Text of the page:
Students at Evanston Township High School have continued the upward trend of high scores on the ACT college-entrance exam, outperforming their peers at the state and national levels last school year.
In addition, ETHS scores on the 2008 state-required Prairie State Achievement Exam (PSAE), which takes a snapshot of the junior class, improved significantly in all subject areas.
ETHS’s Class of 2008 earned a composite score of 23.1 on the ACT, the highest ACT composite score for ETHS, but for one year, in 36 years.
It is also the highest earned by ETHS students since 2002 when all Illinois juniors began taking the ACT as part of the PSAE.
In 1998, ETHS’s composite was 23.3, when only 67.7% of its senior class took the ACT. Since Illinois students can also take the ACT again their senior year to earn a higher score, the annual school composite is averaged from the highest scores the students post.
ETHS’s 2008 composite score is higher than both the state (20.7) and national (21.1) averages. Since Illinois is one of only three states (plus Colorado and Michigan) requiring all students to take the ACT, Illinois’ results are not comparable with most states.
Despite the larger pool of ETHS students taking the ACT, the 2008 scores in each subject area were the highest since 2002, when all students began taking the test, and significantly higher than the previous year. ETHS average scores in both English (23.2) and reading (23.0) rose .7 over 2007, science rose .4 (22.3), and math rose .2 (23.5).
ETHS has also received encouraging results on another important test—the Prairie State, which serves as the state’s indicator for the federal No Child Left Behind (NCLB) mandate. NCLB requires schools to have 100% of their students, as well as 24 student subgroups (for example, racial, low income, disabled, and limited-English-proficient subgroups), meeting state standards in reading and math by 2013-14.
In 2008, 62.5% of the students (up from 55% in 2007), including all subgroups, had to make adequate yearly progress (AYP/Safe Harbor) in meeting state standards.
While Illinois has yet to release 2008 state-level results, ETHS showed its strongest PSAE performance since the test’s inception.
Despite the ever-rising minimum target that students must meet, ETHS juniors in 22 of the 24 subgroups, an all-time high, met their AYP targets.
For the first time, ETHS, as a school, made AYP in math for every subgroup; Black students made AYP in reading; and White, Black, and Hispanic all made AYP in both reading and math.
In addition, Hispanic students made strong gains in math and reading over the previous year’s students despite having to take the regular ACT rather than an English-language proficiency test that had been given since 2003 to students with limited English skills.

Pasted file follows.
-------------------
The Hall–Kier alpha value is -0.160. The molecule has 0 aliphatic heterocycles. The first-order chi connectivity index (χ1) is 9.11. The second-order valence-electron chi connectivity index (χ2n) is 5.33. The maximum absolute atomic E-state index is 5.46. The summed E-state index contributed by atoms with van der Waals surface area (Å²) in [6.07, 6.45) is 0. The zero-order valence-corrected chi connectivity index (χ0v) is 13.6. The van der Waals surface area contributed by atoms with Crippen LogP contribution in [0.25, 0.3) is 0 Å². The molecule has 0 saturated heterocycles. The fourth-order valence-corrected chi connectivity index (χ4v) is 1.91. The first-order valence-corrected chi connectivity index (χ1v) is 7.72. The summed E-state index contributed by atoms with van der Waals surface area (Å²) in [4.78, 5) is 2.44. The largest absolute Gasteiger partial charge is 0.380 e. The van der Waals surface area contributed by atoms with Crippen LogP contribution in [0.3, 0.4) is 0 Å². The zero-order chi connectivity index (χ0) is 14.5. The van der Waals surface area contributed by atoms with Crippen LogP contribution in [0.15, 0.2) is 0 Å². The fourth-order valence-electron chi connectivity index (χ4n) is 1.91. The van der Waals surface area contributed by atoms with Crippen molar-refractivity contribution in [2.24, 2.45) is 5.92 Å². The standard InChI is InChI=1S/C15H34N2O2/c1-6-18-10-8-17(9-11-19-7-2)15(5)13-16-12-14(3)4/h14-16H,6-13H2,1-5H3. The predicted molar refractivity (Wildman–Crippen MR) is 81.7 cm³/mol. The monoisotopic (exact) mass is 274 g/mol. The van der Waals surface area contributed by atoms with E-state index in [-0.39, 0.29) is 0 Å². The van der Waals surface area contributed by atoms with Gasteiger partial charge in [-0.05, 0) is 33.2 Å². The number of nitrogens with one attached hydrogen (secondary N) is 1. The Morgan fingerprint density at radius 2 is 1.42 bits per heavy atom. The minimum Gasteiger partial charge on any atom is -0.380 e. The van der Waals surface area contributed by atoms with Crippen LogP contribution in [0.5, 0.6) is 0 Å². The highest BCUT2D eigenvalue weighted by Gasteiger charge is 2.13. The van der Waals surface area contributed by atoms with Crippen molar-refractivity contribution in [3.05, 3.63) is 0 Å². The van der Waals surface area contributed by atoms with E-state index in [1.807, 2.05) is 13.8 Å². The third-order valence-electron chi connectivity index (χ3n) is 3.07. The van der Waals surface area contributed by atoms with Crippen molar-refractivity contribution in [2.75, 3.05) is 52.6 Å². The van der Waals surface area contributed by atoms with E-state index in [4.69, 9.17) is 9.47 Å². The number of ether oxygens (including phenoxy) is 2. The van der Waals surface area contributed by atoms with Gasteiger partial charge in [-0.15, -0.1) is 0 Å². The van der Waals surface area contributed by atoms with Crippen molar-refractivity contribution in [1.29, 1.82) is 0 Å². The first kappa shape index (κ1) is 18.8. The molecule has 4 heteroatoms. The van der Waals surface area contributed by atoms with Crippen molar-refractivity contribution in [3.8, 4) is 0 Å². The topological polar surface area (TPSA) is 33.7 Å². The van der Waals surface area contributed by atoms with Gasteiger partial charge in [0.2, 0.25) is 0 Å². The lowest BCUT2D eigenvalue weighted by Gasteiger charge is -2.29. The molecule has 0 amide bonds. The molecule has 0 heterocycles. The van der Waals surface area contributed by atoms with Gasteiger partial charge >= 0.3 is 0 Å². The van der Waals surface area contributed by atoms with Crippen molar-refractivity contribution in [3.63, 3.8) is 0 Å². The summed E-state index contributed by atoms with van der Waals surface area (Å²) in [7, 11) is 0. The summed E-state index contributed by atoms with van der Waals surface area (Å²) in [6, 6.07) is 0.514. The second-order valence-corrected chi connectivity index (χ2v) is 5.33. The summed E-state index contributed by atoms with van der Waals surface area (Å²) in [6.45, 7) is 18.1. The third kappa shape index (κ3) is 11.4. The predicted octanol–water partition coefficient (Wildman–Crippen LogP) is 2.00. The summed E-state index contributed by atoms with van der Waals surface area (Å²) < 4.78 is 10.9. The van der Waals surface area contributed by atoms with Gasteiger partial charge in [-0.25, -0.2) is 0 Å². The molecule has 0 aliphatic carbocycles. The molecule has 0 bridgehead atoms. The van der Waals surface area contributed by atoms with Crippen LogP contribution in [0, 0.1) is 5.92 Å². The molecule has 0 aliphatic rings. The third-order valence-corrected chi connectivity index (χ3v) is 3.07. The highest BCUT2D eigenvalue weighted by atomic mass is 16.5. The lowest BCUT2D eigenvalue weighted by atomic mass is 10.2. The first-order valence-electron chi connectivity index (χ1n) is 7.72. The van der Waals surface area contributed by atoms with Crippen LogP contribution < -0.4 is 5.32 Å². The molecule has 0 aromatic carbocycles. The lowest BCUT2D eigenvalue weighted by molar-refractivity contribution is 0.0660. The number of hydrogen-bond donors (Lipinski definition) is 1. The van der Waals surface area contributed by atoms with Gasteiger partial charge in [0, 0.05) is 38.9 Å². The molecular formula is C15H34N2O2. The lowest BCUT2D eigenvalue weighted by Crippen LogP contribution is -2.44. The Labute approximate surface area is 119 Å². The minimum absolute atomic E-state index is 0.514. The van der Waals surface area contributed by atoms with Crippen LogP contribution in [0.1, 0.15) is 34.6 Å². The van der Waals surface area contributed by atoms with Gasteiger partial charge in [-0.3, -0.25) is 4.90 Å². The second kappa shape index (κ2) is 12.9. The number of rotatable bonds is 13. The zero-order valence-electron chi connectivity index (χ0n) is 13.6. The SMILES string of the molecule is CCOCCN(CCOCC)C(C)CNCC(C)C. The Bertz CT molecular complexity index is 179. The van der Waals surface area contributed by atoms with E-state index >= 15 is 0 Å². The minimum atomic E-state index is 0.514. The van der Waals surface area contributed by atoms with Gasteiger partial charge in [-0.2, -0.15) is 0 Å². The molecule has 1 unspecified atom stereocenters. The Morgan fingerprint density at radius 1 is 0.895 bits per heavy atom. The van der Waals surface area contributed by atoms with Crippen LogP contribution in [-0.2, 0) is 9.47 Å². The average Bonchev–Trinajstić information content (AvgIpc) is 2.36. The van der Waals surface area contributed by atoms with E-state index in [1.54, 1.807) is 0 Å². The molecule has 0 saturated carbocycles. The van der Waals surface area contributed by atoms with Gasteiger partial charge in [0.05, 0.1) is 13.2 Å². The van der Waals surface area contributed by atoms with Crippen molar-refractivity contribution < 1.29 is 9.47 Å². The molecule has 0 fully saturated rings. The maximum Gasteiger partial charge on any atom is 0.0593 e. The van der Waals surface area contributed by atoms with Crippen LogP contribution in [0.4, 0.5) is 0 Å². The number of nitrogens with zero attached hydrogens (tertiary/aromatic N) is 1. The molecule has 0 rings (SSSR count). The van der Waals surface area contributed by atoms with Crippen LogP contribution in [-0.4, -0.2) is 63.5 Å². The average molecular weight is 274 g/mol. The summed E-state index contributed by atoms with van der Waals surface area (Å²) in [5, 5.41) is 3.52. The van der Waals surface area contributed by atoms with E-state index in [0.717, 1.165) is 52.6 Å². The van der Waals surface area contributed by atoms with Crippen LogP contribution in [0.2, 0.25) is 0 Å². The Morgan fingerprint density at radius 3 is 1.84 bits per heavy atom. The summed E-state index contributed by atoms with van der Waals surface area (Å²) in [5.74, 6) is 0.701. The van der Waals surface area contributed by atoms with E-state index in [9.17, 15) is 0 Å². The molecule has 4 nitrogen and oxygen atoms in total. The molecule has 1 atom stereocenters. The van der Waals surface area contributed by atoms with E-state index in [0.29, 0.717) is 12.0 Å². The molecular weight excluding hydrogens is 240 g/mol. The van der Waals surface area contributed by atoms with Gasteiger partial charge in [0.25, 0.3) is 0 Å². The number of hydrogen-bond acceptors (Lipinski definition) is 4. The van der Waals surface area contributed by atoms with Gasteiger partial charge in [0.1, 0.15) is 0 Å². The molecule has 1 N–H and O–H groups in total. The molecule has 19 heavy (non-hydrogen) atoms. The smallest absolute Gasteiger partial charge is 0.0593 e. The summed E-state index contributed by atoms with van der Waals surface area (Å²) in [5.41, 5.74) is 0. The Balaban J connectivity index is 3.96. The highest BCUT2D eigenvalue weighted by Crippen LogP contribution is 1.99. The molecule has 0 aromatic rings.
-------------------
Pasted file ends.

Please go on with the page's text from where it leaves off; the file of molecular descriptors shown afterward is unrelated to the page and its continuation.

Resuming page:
The Hispanic math score jumped from 35.8% (in 2007) to 47.3%; the reading score rose from 35.2% to 38.2%. White students’ scores improved in math (91.6 in 2008 vs. 90.7 in 2007) and remained stable at 90.4 in reading.
Overall, ETHS’s strongest gains were in math with 73.1% of the juniors meeting or exceeding state standards (up 6 points from 67.1% over the previous year). Reading scores also rose to 69.9% in 2008, up from 67.3% in 2007.
While ETHS students overall met the standards in 2008, not all subgroups did. Students in two subgroups—economically disadvantaged students and students with disabilities—did not meet AYP/Safe Harbor in reading.
Since every subgroup must meet standards for a school to be considered making AYP/Safe Harbor, ETHS remains under sanctions of No Child Left Behind, in spite of showing strong academic improvement across most subgroups.
Last spring, following five years of not making overall AYP/Safe Harbor, ETHS submitted a comprehensive restructuring plan to the state that spelled out the fundamental reforms in its curriculum, structure, and academic support systems the school would implement this school year to improve student achievement.
Some of the planned changes are new, and many of these initiatives were already underway or in the planning stages before the school learned last fall that it would be in restructuring for 2008-09.
A number of initiatives are in place this year to change ETHS’s school culture to one that focuses on school as a collaborative learning community where all students achieve.
Some of these include strengthening the access to honors-level work in Freshman Humanities by dropping the regular track; expanding the school’s literacy program now in place in English, history, and special education classes to include math, science, and applied arts; ratcheting up the use of Test Prep strategies embedded across the curriculum, particularly with 11th graders who would most likely benefit when they take the PSAE; and expanding the proven learning strategies of the three support programs (AVID, STAE, and Project Excel) to support Freshman Humanities courses.
Another major initiative—System of Supports (SOS)—was started last fall after a year in the planning by more than 100 faculty members.
SOS is a comprehensive program that helps all students improve academically and become responsible, self-directed learners, especially those who are at risk of failure.
ETHS restructured its school day to build in the mandatory, personalized time faltering students need to succeed. Other SOS innovations include staffing department study centers throughout the day with teachers to provide drop-in help for all students.
SOS’s long-term goal is to promote a school culture that empowers students and teachers to find new ways to collaborate in the learning process.